Meet Arif, now 20, from Bangladesh. As a young child, Arif had a low-cost cataract operation through Sightsavers. It changed his life, enabling him to study and thrive at school, and later to leave home in a rural community and find a job in the capital Dhaka.
Arif’s mother Shumeza first noticed white spots appearing in both his eyes when he was a few months old.
“He couldn’t find anything when he used to play with balls or other toys. He used to put his hands up to protect his eyes from light,” she explains. “I really felt how Arif was suffering.”
“There was a young woman called Lucky travelling in my village looking for patients with eye problems,” Shumeza explains. “Lucky told us she would take us to Narsingdi hospital where Arif’s eyes would be examined so the three of us went to the hospital.”
After being diagnosed with cataracts, Arif and his mother are taken to a hospital in the capital Dhaka, where he has a cataract operation.
At the hospital Arif is given a toy truck to play with. He is mesmerised by it, his eye exploring it in the way once only his fingers could. And for the first time, Arif sees that it is blue.
Sightsavers revisits Arif, who can now identify his relatives and neighbours, and no longer needs their help to move around the house and village. He can dress and wash himself, play with friends, go to the market and even ride a bike.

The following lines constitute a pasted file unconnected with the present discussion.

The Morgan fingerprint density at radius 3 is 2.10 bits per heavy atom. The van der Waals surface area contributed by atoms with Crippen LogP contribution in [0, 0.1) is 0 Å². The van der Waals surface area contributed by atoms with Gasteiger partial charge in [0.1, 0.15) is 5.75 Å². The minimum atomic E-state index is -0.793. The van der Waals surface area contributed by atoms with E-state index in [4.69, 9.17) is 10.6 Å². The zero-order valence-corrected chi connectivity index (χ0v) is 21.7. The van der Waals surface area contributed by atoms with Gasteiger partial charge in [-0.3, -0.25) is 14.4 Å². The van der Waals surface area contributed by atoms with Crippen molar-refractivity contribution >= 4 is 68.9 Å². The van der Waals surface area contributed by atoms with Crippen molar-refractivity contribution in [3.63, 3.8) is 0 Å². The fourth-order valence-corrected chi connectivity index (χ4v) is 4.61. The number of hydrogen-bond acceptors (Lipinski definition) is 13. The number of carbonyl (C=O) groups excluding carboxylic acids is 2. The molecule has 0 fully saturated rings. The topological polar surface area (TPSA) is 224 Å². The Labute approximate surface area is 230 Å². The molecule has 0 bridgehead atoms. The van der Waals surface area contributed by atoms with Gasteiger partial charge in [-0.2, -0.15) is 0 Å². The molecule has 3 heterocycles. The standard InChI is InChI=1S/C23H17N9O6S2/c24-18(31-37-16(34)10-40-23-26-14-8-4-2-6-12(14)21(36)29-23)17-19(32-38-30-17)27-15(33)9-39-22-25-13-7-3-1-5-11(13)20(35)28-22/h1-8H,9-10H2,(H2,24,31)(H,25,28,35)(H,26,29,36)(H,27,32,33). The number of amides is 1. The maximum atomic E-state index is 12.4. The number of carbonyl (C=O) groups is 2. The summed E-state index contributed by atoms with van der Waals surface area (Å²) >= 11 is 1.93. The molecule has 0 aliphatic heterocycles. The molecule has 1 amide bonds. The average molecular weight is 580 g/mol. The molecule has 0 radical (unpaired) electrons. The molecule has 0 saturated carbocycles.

Few village schools in Bangladesh have teachers who are skilled in supporting students with disabilities. So before his operation, Arif would have struggled to attend school or keep up with his peers. Without an education or the skills to earn an income, he would have been dependent on his family for the rest of his life.
“My life has fully totally changed. Now I can see everything. I can play, run and study,” he explains. “My favourite subjects at school are agriculture and social science.”
Remembering his operation eight years ago, Arif says: “I got my life back again. I’ll never forget that day.”
Now 20 years old, Arif has left home and works as a driver. “Before the operation I couldn’t even see a book,” he recalls, “but after I can see words in books and learn my lessons. After the operation I was able to read and write but before I couldn’t.
“My life has changed because of the cataract operation. Now I live in the city, in Dhaka. I have a job there, I can see clearly and I can work.”
“One year after my operation, my auntie saw that it went well so she had a cataract operation too.” Arif explains. “Before that, she’d been unable to see. Even if people came very close she couldn’t identify them and she couldn’t walk alone, so she faced lots of problems. But after the operation, she could do those things again.”
Arif’s young nephew has also benefited from Arif’s experience. Shahina, Arif’s elder sister, explains that she noticed her son needed to shield his eyes from light: “Because of my brother’s experience I knew I could take my son to the hospital to get his eyes checked. They prescribed him with glasses. He seems to be better. If other people in the community have problems with their children’s eyes I would definitely talk to their parents.”
Dr Moira Chinthambi received a Sightsavers scholarship to train as an ophthalmologist and now works on our inclusive eye health programme in Malawi.
Alinafe Zaina is studying clinical ophthalmology in Malawi with the help of a scholarship provided by Sightsavers’ inclusive eye health programme.
We’re working with partners in Cameroon and Senegal to ensure people with disabilities are able to take part in every stage of the political process.